Friday, December 21, 2012

Tax Conviction Affirmed

U.S. v. Farr, -- F.3d --, 2012 WL 6554748 (10th Cir. 12/17/12) (Okla) - affirmance of conviction of willfully failing to pay a trust fund recovery penalty assessed by the IRS after Ms. Farr failed to fork over quarterly employment taxes owed by the medical clinic she managed. The COA rejects a number of challenges to admission of prior acts evidence under Rule 404(b), concluding that evidence of prior IRS penalties, the various incarnations of the medical clinic under different names and tax ID numbers, Farr's personal bankruptcy, her skimming of cash received by the clinic, and her access to undisclosed income were all relevant to show Farr's willful failure to pay the IRS penalty. There was sufficient evidence to support Farr's conviction, the district court did not err by refusing to dismiss the indictment for failure to properly charge the offense, and the COA declines to consider Farr's double jeopardy claim because it had previously done so in an interlocutory appeal challenging the district court's denial of her motion to dismiss.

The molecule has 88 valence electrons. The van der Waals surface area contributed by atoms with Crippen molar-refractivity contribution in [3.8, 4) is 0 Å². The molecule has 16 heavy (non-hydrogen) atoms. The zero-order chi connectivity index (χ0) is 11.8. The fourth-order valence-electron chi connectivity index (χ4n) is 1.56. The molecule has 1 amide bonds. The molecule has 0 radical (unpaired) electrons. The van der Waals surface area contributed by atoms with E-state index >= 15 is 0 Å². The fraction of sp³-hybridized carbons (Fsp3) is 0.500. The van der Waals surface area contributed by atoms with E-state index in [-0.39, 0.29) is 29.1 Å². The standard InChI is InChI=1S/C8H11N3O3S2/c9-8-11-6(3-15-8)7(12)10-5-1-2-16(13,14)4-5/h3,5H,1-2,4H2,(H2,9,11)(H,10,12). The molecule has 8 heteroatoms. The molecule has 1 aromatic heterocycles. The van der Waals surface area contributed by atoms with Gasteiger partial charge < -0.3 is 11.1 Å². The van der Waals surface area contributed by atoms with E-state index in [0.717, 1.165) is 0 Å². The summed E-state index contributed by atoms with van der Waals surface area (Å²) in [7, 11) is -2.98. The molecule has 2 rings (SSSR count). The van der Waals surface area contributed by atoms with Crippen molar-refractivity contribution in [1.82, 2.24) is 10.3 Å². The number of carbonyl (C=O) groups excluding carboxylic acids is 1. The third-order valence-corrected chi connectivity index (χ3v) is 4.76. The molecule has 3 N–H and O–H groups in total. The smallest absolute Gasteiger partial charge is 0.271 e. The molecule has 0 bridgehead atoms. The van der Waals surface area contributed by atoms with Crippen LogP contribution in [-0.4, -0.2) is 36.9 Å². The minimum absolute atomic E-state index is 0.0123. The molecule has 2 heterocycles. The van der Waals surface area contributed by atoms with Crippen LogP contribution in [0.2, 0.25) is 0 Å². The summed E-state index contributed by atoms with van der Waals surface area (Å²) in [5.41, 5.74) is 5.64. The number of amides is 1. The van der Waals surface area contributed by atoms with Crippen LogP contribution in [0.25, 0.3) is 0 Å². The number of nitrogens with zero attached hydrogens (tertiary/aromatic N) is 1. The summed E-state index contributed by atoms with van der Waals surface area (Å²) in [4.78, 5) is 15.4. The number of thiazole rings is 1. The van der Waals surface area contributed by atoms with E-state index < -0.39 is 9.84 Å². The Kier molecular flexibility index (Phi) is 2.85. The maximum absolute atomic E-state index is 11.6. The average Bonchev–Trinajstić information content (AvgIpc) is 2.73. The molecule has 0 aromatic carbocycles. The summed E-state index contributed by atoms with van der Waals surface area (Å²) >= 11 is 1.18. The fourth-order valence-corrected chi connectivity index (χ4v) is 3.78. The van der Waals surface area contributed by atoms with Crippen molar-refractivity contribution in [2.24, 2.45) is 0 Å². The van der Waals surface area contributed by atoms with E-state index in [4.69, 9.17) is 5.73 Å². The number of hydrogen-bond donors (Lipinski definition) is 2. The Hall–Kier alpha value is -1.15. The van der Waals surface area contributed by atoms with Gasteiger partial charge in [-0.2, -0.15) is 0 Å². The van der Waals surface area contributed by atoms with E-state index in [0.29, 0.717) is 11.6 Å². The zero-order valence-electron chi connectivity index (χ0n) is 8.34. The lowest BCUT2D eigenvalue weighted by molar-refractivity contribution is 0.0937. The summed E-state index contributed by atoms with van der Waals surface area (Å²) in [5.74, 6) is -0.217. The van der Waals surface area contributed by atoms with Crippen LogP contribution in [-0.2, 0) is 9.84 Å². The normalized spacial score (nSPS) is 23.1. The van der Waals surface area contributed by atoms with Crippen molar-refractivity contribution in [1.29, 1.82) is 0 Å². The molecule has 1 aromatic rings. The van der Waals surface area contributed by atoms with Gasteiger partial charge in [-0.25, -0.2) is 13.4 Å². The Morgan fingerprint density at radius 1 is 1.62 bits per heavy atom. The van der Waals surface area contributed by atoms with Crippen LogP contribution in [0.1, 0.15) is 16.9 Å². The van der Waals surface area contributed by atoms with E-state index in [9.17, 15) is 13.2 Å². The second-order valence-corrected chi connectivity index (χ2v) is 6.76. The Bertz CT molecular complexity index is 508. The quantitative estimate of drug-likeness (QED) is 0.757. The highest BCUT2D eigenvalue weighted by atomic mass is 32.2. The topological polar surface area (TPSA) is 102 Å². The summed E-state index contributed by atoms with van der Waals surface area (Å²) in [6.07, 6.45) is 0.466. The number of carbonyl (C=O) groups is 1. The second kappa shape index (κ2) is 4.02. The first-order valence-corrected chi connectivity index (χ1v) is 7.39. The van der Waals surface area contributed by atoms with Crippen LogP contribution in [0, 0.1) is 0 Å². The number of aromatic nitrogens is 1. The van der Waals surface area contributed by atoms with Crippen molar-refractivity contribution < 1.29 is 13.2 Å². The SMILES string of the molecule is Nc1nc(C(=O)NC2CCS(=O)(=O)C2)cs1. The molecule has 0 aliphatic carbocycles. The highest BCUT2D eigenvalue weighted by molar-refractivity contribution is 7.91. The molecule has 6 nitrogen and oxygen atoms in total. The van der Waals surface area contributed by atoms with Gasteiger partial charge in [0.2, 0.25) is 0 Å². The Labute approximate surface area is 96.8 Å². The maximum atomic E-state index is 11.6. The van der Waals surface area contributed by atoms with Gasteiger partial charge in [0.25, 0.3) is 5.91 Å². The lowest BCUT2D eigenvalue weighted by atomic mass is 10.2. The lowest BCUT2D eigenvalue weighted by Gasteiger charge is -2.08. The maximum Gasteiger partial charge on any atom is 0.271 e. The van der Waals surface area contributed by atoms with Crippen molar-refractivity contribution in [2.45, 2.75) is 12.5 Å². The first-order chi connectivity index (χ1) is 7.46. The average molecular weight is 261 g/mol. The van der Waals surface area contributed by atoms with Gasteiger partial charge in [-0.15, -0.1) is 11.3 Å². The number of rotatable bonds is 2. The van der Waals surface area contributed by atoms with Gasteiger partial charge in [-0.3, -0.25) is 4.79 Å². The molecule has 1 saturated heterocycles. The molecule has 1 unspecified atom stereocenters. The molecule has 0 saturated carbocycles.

Suppression Based on Miranda Violation Upheld

U.S. v. Santistevan, -- F.3d --, 2012 WL 6554750 (10th Cir. 12/17/12) (CO) - the COA affirms the district court's grant of a motion to suppress statements made after invocation of the right to counsel. After Mr. Santistevan turned himself in on unrelated charges, an agent advised him of his Miranda rights and asked to speak with him about some robberies. Mr. Santistevan declined and the interview ended. Six days later, Mr. Santistevan's girlfriend called the agent and told him that Mr. Santistevan wanted to speak with him. On his way to the jail the next morning, the agent received a call from a public defender who said she represented Mr. Santistevan, had spoken with him that morning, and that he did not wish to speak. She also said she had given Mr. Santistevan a letter to give to the agent if he came to the jail. When the agent got to the jail, he asked Mr. Santistevan if he had a letter and Mr. Santistevan handed him the letter from counsel stating Mr. Santistevan did not wish to speak to the agent without counsel. Nonetheless, the agent asked Mr. Santistevan if he wished to speak with him about the robberies without a lawyer present and Mr. Santistevan said he did, then signed a waiver and made incriminating statements about two robberies. The district court held that Mr. Santistevan unambiguously invoked his right to counsel by handing the letter to the agent without disclaiming its contents. At that point, all questioning should have stopped. Notably, the COA states, "The dissent also warns that our holding instructs law enforcement officers on how to get around Miranda by teaching them what questions to ask when they know a defendant has a letter from counsel. We would like to think that law enforcement officers act in good faith."